So, here's why mental health should be taught in schools.

1) Young people want to talk to their teachers
When the making sense report was done, the writers carried out focus groups among some young people who use the Child and Adolescent Mental Health Service (CAMHS). 44% of theyoung people who use CAMHS who were interviewed said they would prefer to turn to educational counselling services, and 39% said they would prefer to turn to teachers. (54 users or former users of CAHMS were interviewed).

2) Young people want to be educated on mental health
Out of the 76 people who took part in a different focus group, (this focus group was a group of young people who had no personal experience with CAHMS), 25% of them said that education and awareness of mental health in schools needs to improve. 8 groups of pupils were also spoken to, and five out of the eight of them said educating people through schools is most important to improve services.

3) We spend a lot of time in school
The making sense report states "if relaxation techniques, body confidence, methods to deal with exam and coursework pressure and other healthy coping mechanisms wereembedded into the curriculm we could create a generation of children and young people aware of their emotional needs, without thinking or being told that they have a mental illness." It would be so helpful.

One arguement against teaching mental health in schools is that teachers already have enough on their plate without adding new things to the curriculm. What they seem to be missing is that mental health doesn't just affect young people, but that they to have a mental health. Teaching  the teachers about mental health would prehaps help them to feel less pressure, or maybe give them better ways to deal with things.

4) There is still a stigma
There is still stigma around having mental health issues. I think part of the issues is that people think if they don't have an issue, mental health doesn't affect them. The fact of the matter is, everyone has a mental health, and we all need to learn how to care for our own mental health.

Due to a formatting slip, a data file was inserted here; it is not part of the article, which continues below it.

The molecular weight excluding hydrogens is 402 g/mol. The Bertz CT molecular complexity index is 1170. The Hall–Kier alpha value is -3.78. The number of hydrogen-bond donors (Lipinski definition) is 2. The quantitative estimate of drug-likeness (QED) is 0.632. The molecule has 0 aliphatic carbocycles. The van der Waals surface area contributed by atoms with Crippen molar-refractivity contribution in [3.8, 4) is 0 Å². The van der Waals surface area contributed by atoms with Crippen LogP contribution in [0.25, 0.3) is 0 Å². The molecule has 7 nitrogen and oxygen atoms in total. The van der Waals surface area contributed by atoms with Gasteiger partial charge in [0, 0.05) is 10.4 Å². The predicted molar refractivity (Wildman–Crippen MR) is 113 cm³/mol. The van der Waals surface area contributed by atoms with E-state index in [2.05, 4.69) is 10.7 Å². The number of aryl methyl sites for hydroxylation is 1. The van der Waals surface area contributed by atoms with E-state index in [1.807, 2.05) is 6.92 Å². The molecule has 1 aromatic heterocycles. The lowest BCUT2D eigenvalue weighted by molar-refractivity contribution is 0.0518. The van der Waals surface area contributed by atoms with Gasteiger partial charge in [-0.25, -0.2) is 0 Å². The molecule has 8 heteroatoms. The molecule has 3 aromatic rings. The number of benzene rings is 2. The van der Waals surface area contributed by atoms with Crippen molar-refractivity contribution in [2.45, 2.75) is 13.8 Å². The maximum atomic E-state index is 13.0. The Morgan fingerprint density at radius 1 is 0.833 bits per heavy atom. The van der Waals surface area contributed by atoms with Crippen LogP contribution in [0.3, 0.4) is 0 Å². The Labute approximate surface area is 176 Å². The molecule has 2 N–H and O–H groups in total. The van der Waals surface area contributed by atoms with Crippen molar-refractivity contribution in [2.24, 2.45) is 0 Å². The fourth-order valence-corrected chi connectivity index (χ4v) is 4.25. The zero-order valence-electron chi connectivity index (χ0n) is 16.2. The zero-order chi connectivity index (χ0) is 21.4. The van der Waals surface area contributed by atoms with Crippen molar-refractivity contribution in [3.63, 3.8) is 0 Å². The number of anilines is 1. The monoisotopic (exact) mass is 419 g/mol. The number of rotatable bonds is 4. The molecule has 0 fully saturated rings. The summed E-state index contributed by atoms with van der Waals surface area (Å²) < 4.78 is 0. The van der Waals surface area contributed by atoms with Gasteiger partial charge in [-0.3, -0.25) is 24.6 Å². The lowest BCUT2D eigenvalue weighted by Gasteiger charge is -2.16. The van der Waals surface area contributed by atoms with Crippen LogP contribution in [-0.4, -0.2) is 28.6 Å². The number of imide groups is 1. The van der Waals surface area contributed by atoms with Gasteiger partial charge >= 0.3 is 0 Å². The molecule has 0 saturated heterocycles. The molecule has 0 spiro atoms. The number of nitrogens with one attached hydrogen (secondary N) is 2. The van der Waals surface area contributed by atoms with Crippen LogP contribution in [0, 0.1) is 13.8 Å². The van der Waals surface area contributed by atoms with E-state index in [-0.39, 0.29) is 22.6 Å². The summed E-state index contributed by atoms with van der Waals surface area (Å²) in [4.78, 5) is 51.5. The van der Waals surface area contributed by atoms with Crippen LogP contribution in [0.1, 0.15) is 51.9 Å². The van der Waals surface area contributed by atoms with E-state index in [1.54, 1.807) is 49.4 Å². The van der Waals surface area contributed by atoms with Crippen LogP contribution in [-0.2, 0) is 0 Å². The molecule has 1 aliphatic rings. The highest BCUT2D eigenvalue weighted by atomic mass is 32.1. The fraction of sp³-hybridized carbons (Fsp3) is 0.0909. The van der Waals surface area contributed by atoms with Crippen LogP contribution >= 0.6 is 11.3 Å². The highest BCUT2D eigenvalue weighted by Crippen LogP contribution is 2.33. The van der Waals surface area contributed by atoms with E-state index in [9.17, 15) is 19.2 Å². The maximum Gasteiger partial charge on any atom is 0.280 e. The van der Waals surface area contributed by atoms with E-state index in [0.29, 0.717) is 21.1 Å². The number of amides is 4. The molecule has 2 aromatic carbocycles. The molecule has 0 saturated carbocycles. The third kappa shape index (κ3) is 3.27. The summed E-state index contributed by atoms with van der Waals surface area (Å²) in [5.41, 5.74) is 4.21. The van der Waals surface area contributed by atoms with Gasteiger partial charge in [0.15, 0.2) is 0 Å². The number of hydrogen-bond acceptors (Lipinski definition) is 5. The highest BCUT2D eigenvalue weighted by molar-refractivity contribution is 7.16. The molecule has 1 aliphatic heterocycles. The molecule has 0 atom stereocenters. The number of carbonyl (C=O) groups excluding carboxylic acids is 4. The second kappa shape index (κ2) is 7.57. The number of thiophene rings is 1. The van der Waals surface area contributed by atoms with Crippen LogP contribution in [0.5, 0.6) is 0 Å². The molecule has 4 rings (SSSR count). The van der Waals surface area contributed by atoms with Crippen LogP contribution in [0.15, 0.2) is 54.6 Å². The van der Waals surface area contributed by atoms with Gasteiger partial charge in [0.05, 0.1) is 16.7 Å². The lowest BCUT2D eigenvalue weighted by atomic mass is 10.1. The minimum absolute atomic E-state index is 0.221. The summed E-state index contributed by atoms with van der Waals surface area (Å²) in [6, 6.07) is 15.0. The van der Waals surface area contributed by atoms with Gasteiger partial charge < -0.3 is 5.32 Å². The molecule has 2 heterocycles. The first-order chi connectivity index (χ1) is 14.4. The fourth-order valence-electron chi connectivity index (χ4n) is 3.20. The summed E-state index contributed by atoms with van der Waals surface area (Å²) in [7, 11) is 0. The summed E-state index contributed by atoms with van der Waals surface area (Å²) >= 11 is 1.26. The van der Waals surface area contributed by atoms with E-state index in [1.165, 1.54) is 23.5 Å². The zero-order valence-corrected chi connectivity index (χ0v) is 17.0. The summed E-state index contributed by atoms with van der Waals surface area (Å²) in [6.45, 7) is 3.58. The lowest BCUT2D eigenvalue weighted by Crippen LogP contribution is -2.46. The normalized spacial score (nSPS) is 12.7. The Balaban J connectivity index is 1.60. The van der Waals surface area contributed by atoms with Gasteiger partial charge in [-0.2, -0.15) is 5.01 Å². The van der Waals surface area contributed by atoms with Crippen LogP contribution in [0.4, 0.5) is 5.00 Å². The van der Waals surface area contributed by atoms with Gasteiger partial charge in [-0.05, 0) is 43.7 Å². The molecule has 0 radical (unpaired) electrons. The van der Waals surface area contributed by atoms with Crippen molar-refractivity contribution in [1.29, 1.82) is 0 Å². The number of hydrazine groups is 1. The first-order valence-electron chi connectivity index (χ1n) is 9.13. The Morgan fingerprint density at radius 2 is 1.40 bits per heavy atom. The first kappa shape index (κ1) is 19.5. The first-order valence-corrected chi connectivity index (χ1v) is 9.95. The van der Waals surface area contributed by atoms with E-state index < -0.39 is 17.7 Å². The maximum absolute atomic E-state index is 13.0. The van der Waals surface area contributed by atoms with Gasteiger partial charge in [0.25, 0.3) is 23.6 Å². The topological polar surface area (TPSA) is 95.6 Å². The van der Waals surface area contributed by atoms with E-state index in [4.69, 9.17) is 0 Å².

5) You teach us PE
Why do schools teach us PE? Because it's important that we know how to keep ourselves fit and healthy. It's important we learn how to stay in shape. It's important we know what food are good for us and what foods aren't. So why can't you teach us about mental health? Our brain is an organ to. I want to know what is good to keep my brain healthy. What I can do if I don't feel so good emotionally. You cannot keep valuing my physical health more than my mental health

6) Parents are just as clueless
An arguement that has been made is that how to have a good mental health is something that should be taught to us by our parents. But how can they teach us something they have no understanding of. Teachers can be taught and told how to teach us.

7) You give us exams
I applaud the education system in the UK really, because you have managed to take the amazing concept of learning new things, and destroyed it with the idea of pitting us against one and other and making us nothing more than a statistic. What's more; you don't teach us the importance of mental health and how to cope with stress, when the thought of my GCSE exams, which were COMPULSORY might I add, were enough to make me crawl up into fetal position and cry for at least an hour. You gave me all of these exams and no tools to deal with the amount of pressure being put on me by all of my teachers, and the letter that I was going to be catergorised into. You insisted on telling me that if I failed my exams, I wouldn't get anywhere, and at the end of year 11, you defined me with 13 letters, Well done!